Bosch Public Policy Fellow - Class of Spring 2012
Professor of Policital Science and Law, Northwestern University
Karen J. Alter is Professor of Political Science and Law at Northwestern University and an associate scholar at the Center for Law and Globalization at the American Bar Foundation; she holds a courtesy appointment at Northwestern University Law School. Alter’s research focuses on the interaction between international organizations and domestic politics, employing historical institutionalist approaches to global judicial politics in Europe, Latin America and Africa. She is author of The European Court’s Political Power: Essays on the Influence of the European Court of Justice on European Politics (Oxford University Press, 2009) and Establishing the Supremacy of European Law: The Making of an International Rule of Law in Europe (Oxford University Press, 2001) and has published articles in International Organization, Comparative Political Studies, American Journal of International Law, International Affairs, European Journal of International Relations, European Union Politics, Law and Contemporary Problems, European Law Review, and European Journal of Public Policy. Fluent in Italian, French, and German, Alter’s research has been supported by the John Simon Guggenheim Foundation, the Howard Foundation, the German Marshall Fund, the DAAD, and the Bourse Chateaubriand Scientifique. Alter is member of the New York Council on Foreign Relations. She was a founding member of the editorial board of European Union Politics, currently serves on the editorial board of Law and Social Inquiry and is co-editor of the forthcoming Oxford Handbook on International Adjudication.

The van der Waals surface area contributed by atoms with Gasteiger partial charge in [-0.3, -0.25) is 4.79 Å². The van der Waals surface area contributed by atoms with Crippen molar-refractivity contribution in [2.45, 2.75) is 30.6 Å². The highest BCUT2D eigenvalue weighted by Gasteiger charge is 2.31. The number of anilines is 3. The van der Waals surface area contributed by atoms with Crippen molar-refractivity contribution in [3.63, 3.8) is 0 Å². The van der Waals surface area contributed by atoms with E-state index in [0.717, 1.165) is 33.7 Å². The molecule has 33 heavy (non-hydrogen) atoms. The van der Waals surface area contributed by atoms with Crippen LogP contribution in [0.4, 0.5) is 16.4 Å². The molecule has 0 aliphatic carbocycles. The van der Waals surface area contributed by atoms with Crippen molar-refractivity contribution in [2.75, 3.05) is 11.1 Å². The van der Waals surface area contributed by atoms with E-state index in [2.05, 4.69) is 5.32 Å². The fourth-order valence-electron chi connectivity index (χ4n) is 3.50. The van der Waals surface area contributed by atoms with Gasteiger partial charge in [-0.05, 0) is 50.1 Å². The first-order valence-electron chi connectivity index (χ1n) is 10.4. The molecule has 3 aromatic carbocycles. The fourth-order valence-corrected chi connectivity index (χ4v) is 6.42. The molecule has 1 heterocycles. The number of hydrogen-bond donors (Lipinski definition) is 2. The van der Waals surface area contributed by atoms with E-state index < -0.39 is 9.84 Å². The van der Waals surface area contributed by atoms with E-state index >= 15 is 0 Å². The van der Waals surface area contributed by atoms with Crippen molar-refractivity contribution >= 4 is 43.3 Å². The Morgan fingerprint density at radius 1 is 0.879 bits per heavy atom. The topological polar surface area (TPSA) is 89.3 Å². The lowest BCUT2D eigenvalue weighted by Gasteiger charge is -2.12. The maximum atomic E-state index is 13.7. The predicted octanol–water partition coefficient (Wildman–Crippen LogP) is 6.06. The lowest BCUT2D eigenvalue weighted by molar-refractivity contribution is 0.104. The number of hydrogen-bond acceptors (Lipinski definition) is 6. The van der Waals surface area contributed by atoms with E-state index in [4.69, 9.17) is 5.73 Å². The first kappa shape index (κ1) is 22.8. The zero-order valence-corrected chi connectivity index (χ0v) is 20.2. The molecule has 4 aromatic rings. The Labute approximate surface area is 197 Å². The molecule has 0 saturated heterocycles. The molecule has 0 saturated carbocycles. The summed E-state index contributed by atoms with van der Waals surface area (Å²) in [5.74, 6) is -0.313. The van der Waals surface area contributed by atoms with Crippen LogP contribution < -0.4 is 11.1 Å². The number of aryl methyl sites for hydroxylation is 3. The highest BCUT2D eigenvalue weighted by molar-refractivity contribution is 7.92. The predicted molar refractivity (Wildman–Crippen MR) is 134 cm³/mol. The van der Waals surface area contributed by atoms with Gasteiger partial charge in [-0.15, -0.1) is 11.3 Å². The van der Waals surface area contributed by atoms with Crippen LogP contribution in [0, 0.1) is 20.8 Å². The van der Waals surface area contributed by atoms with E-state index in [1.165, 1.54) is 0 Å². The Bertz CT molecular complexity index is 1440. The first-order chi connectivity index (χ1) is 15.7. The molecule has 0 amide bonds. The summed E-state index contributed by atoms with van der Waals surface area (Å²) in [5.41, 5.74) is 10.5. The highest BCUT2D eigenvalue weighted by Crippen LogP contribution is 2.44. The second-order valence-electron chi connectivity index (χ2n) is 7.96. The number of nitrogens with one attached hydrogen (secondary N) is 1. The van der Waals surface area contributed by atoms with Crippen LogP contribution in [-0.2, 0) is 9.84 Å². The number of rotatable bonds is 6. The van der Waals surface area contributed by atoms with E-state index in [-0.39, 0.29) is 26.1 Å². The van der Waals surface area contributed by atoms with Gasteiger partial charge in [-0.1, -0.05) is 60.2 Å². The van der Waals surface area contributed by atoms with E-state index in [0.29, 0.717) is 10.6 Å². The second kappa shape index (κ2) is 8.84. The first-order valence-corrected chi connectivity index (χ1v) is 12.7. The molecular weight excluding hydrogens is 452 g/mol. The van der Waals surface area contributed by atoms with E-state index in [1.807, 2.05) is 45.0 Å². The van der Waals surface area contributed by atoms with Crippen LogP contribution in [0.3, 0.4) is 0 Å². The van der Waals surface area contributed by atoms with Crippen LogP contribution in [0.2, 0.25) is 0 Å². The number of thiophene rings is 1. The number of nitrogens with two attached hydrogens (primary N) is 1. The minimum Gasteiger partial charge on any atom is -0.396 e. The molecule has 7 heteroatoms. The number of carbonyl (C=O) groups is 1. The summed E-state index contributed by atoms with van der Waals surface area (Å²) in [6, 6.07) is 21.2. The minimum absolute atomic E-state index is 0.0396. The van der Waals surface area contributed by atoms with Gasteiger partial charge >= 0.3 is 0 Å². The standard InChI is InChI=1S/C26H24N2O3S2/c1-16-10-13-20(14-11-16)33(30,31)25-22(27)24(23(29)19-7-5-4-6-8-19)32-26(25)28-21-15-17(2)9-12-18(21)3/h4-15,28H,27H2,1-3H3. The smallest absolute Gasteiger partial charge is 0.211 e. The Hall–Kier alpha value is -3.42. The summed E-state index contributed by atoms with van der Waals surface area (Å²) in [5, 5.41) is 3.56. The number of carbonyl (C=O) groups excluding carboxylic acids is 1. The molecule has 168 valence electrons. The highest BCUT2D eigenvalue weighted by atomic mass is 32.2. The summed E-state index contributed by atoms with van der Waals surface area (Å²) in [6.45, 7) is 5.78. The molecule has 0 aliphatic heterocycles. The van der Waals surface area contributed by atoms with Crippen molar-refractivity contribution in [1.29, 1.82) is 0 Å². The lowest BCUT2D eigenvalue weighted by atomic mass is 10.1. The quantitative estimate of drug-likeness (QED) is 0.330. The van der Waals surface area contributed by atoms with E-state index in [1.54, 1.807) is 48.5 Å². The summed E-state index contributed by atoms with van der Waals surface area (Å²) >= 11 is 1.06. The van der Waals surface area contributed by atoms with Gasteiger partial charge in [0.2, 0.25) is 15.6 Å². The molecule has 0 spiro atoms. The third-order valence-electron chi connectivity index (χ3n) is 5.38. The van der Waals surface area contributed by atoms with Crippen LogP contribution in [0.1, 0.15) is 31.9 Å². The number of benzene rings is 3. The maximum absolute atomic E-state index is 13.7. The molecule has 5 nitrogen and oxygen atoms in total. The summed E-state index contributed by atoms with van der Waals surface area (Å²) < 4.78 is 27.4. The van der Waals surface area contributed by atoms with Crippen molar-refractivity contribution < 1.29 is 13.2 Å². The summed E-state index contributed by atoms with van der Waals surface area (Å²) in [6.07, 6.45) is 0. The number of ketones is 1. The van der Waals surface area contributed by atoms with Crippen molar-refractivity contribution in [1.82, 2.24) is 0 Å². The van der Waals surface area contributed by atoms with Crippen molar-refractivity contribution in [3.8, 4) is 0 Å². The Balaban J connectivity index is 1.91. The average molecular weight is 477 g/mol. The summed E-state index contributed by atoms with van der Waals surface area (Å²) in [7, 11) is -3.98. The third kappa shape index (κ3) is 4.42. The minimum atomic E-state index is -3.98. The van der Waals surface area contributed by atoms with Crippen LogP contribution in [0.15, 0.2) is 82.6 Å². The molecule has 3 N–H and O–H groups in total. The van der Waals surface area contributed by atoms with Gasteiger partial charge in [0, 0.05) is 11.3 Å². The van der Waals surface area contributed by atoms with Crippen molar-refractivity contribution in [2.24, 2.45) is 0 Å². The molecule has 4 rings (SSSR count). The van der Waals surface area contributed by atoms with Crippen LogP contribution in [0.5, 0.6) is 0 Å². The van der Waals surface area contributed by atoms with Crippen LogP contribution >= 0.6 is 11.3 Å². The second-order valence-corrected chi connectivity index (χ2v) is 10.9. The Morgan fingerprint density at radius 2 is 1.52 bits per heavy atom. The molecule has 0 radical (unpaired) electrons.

American Academy Project
The New Terrain of International Law: International Courts in International Politics
During her time at the American Academy in Berlin, Alter will complete her book The New Terrain of International Law: International Courts in International Politics, which aims to provide a framework for understanding the influence of the twenty-five international courts on international politics.